Spinning by Tillie Walden

Spinning

Spinning by Tillie Walden
My rating: 4 of 5 stars

“Every rink smells the same.
They look the same, too.”

Tillie Walden begins her graphic memoir with her first visit to an ice rink in some time. Just before she steps on the ice, the narrative jumps back eight years, to an early morning in New Jersey. Walden relates the story of her life as a competitive figure and synchronized skater through her family’s move from New Jersey to Texas, through her transition from public to private school, and through her experiences of friendship, bullying, and first love. As she grows into herself, she eventually quits competitive skating after 12 years.

The artwork is lovely, but the narrative suffers from a lack of focus. The dominant mood is a sort of diffuse sense of disappointment. After the move to Texas in the summer after fifth grade, skating “felt dull and exhausting.” She continues skating until the summer before senior year of high school, though, unable to explain it even to herself. Walden has her first relationship with another girl – after having known since she was five that she was gay – and eventually comes out to her friends and family. She experiences sexual harassment and the ensuing self-doubt that will feel horribly familiar to many readers. Yet, no matter what happens, it all feels muted: the highs aren’t very high, and the lows aren’t very low. Despite literally showing her life on the page, it feels distant. It is all beautiful and cold, sitting a little too perfectly in that ice rink.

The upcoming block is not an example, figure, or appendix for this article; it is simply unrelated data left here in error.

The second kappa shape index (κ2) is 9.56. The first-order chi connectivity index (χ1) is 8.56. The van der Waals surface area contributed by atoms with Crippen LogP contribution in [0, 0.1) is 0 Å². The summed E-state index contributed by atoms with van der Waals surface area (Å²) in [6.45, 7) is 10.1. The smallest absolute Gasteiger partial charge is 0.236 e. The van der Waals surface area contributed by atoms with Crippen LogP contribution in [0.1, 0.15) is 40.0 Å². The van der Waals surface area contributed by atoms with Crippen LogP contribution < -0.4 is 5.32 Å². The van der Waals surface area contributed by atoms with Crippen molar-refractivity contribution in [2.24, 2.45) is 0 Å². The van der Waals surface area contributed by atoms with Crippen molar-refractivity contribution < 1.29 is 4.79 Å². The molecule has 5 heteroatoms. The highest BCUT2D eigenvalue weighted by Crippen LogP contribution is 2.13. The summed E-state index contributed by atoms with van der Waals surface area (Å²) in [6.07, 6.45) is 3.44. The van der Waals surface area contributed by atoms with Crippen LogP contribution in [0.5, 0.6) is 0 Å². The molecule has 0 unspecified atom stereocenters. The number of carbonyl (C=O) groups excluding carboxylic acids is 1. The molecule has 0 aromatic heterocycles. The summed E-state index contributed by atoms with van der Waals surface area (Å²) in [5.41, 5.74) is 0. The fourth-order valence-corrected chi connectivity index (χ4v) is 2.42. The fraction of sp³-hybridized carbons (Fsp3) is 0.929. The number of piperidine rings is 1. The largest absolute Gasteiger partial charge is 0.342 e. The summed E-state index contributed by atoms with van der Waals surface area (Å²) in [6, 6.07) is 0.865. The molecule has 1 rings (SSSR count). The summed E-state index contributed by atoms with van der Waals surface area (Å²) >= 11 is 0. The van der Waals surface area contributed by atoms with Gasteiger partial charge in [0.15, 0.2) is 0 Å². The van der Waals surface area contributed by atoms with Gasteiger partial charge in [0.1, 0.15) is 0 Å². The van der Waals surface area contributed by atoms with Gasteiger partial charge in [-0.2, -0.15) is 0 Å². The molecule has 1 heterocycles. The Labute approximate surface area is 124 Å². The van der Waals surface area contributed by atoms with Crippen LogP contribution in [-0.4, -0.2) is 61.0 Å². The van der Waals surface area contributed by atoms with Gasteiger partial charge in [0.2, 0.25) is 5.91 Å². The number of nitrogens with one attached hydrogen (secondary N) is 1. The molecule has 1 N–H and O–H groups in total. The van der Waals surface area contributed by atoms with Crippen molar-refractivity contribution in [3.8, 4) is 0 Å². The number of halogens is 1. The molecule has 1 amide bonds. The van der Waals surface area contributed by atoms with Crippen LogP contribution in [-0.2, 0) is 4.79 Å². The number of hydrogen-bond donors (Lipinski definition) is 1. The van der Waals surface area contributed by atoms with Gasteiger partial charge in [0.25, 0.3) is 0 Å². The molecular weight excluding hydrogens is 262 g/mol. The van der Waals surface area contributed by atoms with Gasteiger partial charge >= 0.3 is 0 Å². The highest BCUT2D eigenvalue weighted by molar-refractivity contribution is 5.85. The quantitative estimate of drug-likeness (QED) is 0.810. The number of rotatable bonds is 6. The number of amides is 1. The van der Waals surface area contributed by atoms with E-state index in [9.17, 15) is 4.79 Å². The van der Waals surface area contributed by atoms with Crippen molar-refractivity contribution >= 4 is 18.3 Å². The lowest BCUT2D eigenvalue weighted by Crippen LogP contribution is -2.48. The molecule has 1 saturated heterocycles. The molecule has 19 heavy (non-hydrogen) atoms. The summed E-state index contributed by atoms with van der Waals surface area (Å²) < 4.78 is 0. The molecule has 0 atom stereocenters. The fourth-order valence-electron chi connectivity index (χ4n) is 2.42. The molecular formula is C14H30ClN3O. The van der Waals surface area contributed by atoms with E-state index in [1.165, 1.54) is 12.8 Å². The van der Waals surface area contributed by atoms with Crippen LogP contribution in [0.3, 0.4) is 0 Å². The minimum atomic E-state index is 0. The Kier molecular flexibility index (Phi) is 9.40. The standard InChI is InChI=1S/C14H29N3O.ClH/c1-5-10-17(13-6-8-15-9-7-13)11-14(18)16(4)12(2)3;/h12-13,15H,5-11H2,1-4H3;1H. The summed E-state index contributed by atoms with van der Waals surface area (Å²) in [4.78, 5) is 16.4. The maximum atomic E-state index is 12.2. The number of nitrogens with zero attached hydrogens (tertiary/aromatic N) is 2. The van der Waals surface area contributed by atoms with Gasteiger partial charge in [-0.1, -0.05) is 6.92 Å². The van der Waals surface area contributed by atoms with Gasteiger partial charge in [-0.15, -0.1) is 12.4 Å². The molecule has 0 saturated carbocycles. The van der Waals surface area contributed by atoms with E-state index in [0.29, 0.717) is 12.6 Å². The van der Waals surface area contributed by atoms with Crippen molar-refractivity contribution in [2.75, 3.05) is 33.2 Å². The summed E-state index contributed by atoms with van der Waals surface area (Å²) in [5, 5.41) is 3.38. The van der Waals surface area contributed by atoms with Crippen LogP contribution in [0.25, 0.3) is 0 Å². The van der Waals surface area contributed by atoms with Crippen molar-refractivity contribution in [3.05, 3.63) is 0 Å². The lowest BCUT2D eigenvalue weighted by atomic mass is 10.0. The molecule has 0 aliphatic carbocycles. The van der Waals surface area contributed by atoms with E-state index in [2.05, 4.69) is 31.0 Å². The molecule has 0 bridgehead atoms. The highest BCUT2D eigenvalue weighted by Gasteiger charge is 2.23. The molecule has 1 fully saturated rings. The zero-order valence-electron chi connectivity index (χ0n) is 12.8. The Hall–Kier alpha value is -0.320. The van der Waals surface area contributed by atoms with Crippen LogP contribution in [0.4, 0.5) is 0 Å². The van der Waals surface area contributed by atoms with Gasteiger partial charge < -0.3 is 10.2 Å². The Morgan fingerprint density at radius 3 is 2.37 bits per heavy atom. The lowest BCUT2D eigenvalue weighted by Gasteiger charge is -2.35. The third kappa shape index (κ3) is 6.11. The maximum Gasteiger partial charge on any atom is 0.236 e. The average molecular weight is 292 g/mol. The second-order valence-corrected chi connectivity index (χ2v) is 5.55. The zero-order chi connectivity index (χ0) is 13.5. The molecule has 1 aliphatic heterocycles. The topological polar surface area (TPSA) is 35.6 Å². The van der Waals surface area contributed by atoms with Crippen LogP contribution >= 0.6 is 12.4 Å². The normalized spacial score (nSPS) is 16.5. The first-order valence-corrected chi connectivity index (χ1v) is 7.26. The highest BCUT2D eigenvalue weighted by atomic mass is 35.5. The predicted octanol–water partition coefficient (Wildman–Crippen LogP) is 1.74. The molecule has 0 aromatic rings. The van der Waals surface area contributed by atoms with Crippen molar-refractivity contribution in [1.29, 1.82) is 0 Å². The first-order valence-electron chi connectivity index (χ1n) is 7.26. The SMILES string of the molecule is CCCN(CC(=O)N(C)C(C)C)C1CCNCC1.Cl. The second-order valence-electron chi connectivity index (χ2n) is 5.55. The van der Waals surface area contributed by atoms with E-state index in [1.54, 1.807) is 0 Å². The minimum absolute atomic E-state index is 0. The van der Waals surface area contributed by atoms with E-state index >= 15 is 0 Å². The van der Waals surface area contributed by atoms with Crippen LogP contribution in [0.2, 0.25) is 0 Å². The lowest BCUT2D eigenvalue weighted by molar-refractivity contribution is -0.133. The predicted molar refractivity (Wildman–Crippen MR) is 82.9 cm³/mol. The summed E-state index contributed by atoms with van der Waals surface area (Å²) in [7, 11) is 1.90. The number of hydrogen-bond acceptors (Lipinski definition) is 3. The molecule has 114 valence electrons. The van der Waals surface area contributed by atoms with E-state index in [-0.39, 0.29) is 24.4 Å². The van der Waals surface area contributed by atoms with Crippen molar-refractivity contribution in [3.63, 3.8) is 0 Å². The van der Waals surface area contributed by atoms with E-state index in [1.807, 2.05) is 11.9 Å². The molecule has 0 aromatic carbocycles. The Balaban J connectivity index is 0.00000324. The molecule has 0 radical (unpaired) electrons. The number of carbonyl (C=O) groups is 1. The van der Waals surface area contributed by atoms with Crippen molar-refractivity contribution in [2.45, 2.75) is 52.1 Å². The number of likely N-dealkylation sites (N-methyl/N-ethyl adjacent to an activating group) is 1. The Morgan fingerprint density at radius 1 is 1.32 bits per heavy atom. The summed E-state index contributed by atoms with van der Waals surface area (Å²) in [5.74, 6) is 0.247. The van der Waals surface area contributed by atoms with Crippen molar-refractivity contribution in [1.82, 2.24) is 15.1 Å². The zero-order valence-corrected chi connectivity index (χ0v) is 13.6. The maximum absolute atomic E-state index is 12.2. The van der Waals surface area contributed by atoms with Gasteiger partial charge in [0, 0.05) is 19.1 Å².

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Source: Checked out from my public library

Challenges: Read Harder 2020 (#4: A Graphic Memoir); Reading Women 2020 (#23: An LGBTQ+ Author)

Reading Challenges 2020

The Reading Challenges haven’t gone so well for me the last two years. But I’ve once again succumbed to the promise of a brand new year and brand new challenges. Here’s what I’ve got lined up for 2020:

  • Back to the Classics is hosted by Books and Chocolate. I read two out of 12 last year (and failed to post about either one). Some of the titles I’ve picked for this year are carry-overs from last year’s list.
  • The Georgian Reading Challenge is hosted by Becky’s Book Reviews. The goal is a minimum of four books – fiction or non-fiction – related to the Georgian era (I’m using the 1714-1830 period – sorry, William IV). I’ve earmarked some possible titles, mostly the same as last year, since I read exactly zero books from the list in 2019.
  • The Victorian Reading Challenge is also hosted by Becky’s Book Reviews, and she’s switched it up with bimonthly themes, plus a year-long bonus theme. I’ve picked some books to match.
  • Classics Club is a multi-year challenge. I have a list of 50 books that I plan to read before the end of 2023. I read two of them in 2019, but I never posted about them. Whoops.
  • Read Harder comes from the fab folks at Book Riot. Some of the 24 tasks are going to be more challenging than others.
  • The Reading Women challenge comes from the Reading Women podcast. It also has 24 tasks, and some of these will definitely be challenging.

How about you? Are you doing any of these challenges? Or different ones?